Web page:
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Aldamar P. Elder. One of the names that will always have significance in Kansas history is that of Elder. Over the state at large it is most closely associated with the career of the late Peter Percival Elder, who came to Kansas when it was a territory, was prominent in many ways during the early and formative period of the state, and at one time filled with distinction the office of lieutenant governor. Governor Elder had a long and active career, and died in 1914.
His only son is Aldamar P. Elder, who for over forty years had been one of the leading merchants and public spirited citizens of Ottawa, and is now serving as postmaster of that city.
Aldamar P. Elder was born in Kenduskeag, Maine, August 17, 1854. His parents brought him to Kansas, when he was four years of age, and his earliest recollections are of the primitive conditions and incidents of the new state. As a boy he attended the public schools of Baldwin and Ottawa, and spent the years from 1871 to 1873 in the University of Kansas.
His powers and talents were early developed, and by a special act of the Kansas Legislature he was given the rights of majority at the age of nineteen. In January, 1874, before he was twenty years of age he and A. V. Cobb embarked as partners in the grocery business at Ottawa. Thus for forty-three years his career had been continuously identified with that city’s business affairs. After two years Mr. Elder bought the old established stove and hardware business of S. D. Smith at Ottawa, and there is perhaps not a citizen in Franklin County in the past or present generation who had not known the Elder place of business at Ottawa. Its record is that of a steadily growing and prospering concern. In 1907 the business was incorporated as the Elder Mercantile Company, with Mr. Elder president. Many other business enterprises have been helped to success through his influence and active participation. He had been president of the Ottawa Foundry Company, a director in the First National Bank, and president of the Rohrbaugh Theater Company.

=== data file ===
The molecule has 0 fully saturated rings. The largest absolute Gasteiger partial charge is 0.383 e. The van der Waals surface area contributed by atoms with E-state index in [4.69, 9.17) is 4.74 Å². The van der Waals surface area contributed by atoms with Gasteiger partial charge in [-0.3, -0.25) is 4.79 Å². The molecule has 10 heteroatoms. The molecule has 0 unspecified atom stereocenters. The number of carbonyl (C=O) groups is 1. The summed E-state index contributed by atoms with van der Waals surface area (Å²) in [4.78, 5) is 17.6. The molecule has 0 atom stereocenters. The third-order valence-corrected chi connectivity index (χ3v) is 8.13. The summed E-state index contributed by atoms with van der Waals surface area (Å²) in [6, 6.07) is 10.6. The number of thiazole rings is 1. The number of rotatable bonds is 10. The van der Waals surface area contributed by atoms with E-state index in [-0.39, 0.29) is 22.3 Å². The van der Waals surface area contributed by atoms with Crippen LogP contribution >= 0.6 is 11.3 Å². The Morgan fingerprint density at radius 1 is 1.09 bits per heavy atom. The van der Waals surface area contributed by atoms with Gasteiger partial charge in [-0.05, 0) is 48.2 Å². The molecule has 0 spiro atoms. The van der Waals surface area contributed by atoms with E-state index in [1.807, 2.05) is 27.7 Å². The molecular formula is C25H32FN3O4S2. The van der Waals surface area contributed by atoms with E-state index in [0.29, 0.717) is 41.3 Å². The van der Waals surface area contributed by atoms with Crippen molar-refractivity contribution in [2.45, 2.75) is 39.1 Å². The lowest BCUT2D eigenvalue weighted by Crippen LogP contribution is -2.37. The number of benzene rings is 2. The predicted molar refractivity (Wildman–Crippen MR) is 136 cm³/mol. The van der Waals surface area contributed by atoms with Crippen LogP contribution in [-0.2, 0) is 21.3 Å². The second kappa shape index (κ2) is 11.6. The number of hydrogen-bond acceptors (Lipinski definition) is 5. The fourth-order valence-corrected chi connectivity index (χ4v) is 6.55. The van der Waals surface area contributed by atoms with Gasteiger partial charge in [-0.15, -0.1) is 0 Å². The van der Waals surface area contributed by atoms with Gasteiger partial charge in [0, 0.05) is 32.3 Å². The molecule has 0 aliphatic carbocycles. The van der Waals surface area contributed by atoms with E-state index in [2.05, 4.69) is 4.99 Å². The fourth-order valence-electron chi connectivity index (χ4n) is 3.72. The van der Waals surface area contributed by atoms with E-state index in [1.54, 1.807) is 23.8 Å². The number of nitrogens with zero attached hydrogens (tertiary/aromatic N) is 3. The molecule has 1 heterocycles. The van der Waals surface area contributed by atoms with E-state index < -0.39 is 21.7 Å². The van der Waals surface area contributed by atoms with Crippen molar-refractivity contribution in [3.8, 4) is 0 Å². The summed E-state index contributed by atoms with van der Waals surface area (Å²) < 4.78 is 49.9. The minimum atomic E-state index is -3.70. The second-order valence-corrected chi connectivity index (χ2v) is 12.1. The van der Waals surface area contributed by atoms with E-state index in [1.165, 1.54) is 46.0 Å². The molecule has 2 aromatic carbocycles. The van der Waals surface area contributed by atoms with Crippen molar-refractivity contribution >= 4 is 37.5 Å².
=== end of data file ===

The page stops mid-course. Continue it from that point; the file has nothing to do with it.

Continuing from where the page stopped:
In any special undertaking for the betterment of the city or county Mr. Elder’s leadership and contribution of means have been important factors. In 1908 he was the largest contributor to the King Road drag fund. He had been an active member of the Ottawa Commercial Club since it was organized and had served as vice president. He is also a member of the United Commercial Travelers organization, is a Royal Arch Mason, and is affiliated with the Independent Order of Odd Fellows and the Benevolent and Protective Order of Elks.
He had not been content merely to furnish money and not take an active part in local affairs. For more than a quarter of a century he had been a member of the Ottawa Fire Department. He was its chief for over ten years, and for two years was president of the Kansas State Firemen’s Association. He was a member of the association’s committee on legislation, and it was his thorough understanding of the work of fire departments, his sympathy with the individual fireman, and a broad sense of justice that prompted him to advocate a bill which subsequently became a law and which levies a tax of 2 per cent on gross premiums for fire insurance charged by the various companies on business done in cities where organized fire departments are maintained. The proceeds of this tax are applied to a fund for the relief of injured firemen injured while on duty as firemen or to their families in case of death from such injury. Kansas was one of the first states in the Union to adopt such a position, and the credit for this economic measure is largely due to Mr. Elder’s broad experience and deep sense of justice. He had always been a man of convictions, one who speaks his mind forcefully on public affairs, and his thorough honesty and integrity have kept him more or less constantly in the public view. In 1911 he was elected to the Legislature from Franklin County. He was elected as a democrat, though the county is normally republican. During the following session he was chairman of the committee on telegraph and telephones, and a member of the ways and means committee, the committee on fees and salaries and cities of second class. He was one of the ablest members of that Legislature. A loyal and active democrat, as well as a leader in his home city, it was with special consistency that President Wilson named him on March 1, 1915, as postmaster of Ottawa. He had since served in that office and had given it the same intelligence, efficient and wise administration which he had paid to every undertaking throughout life, whether in business or in public affairs.
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Mr. Elder was married in 1876 at Ottawa to Miss Clara M. Maxwell. Mrs. Elder was born in Jonesboro, Tennessee, and is now deceased. Her father, William H. Maxwell, was a lawyer by profession, and came from Tennessee to Ottawa, where he practiced law for a number of years, but finally moved to Paola, Kansas, where he died. Mr. Elder is the father of three children, Raymond E., Pierre Penney, Jr., and Clara D. The son Raymond enlisted in May, 1898, in Company K of the famous Twentieth Kansas Infantry and was in active service as a corporal until honorably discharged at San Francisco in October of the same year. The son, Pierre P., Jr., had had his active business experience as a member of the Elder Mercantile Company. The daughter, Clara, like the other children, was well educated and had taught in the Ottawa City schools.